I’ve mentioned previously that our family acquired a pound pup a few months ago, a rapscalious bundle of energy and teeth that is finally beginning to comprehend that our carpet is not his toilet.
I read the morning that Saudi Arabia has banned the ownership of pets in its capital city, and has specifically put the quietus on walking pets in public because — get this — pets in public could lead to flirting.
It’s true. The “Commission for the Promotion of Virtue and the Prevention of Vice,” a fancy name for the country’s religious police, have been ordered to crack down on men suspected of employing their pets as chick magnets.
The Associated Press quoted commission leader Othman al-Othman, who said the ban was ordered because of “the rising of phenomenon of men using cats and dogs to make passes at women and pester families” as well as “violating proper behavior in public squares and malls.”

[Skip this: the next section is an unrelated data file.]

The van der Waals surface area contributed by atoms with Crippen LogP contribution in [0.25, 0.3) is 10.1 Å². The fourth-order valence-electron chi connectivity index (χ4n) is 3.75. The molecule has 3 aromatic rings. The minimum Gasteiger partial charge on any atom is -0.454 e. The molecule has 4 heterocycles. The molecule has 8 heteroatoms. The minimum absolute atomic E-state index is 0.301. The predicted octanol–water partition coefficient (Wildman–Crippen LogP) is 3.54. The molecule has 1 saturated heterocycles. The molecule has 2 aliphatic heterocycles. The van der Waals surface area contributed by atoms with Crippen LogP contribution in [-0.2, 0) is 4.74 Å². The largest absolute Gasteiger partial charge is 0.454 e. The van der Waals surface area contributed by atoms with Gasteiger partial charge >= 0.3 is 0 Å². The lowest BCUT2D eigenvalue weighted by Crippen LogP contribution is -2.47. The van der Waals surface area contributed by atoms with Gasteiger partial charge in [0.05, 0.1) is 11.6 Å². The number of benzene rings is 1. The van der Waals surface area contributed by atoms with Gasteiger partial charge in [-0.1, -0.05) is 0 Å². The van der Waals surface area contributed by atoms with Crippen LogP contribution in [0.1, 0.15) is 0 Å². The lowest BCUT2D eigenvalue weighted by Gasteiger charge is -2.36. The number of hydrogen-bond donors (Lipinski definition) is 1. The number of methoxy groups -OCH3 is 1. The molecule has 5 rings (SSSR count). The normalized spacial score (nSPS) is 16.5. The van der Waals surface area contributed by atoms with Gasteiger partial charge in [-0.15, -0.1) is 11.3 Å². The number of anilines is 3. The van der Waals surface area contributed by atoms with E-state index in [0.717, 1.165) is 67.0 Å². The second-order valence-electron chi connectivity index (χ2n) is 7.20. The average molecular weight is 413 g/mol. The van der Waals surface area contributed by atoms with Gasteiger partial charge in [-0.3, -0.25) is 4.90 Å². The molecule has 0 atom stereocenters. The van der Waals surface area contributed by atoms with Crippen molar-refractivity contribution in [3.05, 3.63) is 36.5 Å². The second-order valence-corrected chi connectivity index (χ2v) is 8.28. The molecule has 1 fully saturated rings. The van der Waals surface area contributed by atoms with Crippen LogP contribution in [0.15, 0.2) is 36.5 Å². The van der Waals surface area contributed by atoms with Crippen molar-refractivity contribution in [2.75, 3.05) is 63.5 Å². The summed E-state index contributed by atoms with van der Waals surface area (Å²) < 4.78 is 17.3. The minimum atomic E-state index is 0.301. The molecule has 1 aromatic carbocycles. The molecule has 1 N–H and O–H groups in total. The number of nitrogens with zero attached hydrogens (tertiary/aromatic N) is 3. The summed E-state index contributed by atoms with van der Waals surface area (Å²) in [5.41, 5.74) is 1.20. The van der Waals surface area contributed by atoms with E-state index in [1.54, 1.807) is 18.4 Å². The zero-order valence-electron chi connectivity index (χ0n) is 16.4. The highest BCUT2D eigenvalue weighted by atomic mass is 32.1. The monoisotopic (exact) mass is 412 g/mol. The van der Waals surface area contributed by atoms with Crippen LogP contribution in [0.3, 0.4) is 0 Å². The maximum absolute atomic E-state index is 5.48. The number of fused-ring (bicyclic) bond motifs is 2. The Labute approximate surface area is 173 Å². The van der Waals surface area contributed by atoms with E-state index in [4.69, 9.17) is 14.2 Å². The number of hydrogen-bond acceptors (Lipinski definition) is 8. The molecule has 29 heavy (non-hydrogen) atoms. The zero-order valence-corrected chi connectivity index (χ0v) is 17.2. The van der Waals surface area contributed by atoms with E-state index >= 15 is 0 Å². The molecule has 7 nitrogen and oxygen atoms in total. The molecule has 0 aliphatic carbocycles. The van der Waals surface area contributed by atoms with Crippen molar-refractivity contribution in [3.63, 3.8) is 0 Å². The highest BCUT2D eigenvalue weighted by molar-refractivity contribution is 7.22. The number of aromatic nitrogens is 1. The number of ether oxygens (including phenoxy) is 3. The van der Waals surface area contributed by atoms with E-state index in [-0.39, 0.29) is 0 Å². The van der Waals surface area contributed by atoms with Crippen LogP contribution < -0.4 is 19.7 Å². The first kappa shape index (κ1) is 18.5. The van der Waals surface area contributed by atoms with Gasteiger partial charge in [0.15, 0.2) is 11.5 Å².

Who knew that puppy piddling and kitty cuddling could lead to concupiscence?
But who knows? It could be true. I’ve noticed that, when I take Banjo for a walk and we meet a woman coming the other way, he inevitably lunges toward her and I have to pull him back before he applies a licking to her legs, which could potentially lead to conversation.
Of course, he does the same thing when we pass men, other dogs, cats, bicycles, birds, butterflies, June bugs, or anything that smells. Who knows what sins could arise from such confrontations?
Now that I’ve been warned, perhaps we’ll forgo the dog-walking and limit Banjo’s business to our fenced-in back yard … just to be on the safe side.
Professor of Old Testament at Campbell University Divinity School in Buies Creek, North Carolina, and the Contributing Editor and Curriculum Writer at Good Faith Media.